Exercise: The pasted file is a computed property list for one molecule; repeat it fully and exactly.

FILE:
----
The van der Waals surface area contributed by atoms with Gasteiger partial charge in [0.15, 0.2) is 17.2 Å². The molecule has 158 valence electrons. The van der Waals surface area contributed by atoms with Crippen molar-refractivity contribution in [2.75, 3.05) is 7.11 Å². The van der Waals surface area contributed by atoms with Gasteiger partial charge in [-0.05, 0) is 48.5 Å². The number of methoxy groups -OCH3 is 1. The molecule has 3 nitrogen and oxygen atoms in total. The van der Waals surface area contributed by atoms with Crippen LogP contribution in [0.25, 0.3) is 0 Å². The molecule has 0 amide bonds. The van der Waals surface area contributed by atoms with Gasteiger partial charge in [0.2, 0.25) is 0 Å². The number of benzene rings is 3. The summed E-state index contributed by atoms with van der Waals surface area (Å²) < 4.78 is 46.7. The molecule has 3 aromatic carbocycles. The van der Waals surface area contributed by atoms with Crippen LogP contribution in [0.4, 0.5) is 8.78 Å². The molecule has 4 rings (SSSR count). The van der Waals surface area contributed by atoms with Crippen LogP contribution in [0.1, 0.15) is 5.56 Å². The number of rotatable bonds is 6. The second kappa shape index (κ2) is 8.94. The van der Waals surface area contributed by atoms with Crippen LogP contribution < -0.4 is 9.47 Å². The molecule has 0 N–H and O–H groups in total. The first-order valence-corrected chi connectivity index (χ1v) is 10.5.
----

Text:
The van der Waals surface area contributed by atoms with Gasteiger partial charge in [0.15, 0.2) is 17.2 Å². The molecule has 158 valence electrons. The van der Waals surface area contributed by atoms with Crippen molar-refractivity contribution in [2.75, 3.05) is 7.11 Å². The van der Waals surface area contributed by atoms with Gasteiger partial charge in [-0.05, 0) is 48.5 Å². The number of methoxy groups -OCH3 is 1. The molecule has 3 nitrogen and oxygen atoms in total. The van der Waals surface area contributed by atoms with Crippen LogP contribution in [0.25, 0.3) is 0 Å². The molecule has 0 amide bonds. The van der Waals surface area contributed by atoms with Gasteiger partial charge in [0.2, 0.25) is 0 Å². The number of benzene rings is 3. The summed E-state index contributed by atoms with van der Waals surface area (Å²) < 4.78 is 46.7. The molecule has 3 aromatic carbocycles. The van der Waals surface area contributed by atoms with Crippen LogP contribution in [0.4, 0.5) is 8.78 Å². The molecule has 4 rings (SSSR count). The van der Waals surface area contributed by atoms with Crippen LogP contribution in [0.1, 0.15) is 5.56 Å². The number of rotatable bonds is 6. The second kappa shape index (κ2) is 8.94. The van der Waals surface area contributed by atoms with Crippen LogP contribution < -0.4 is 9.47 Å². The molecule has 0 N–H and O–H groups in total. The first-order valence-corrected chi connectivity index (χ1v) is 10.5.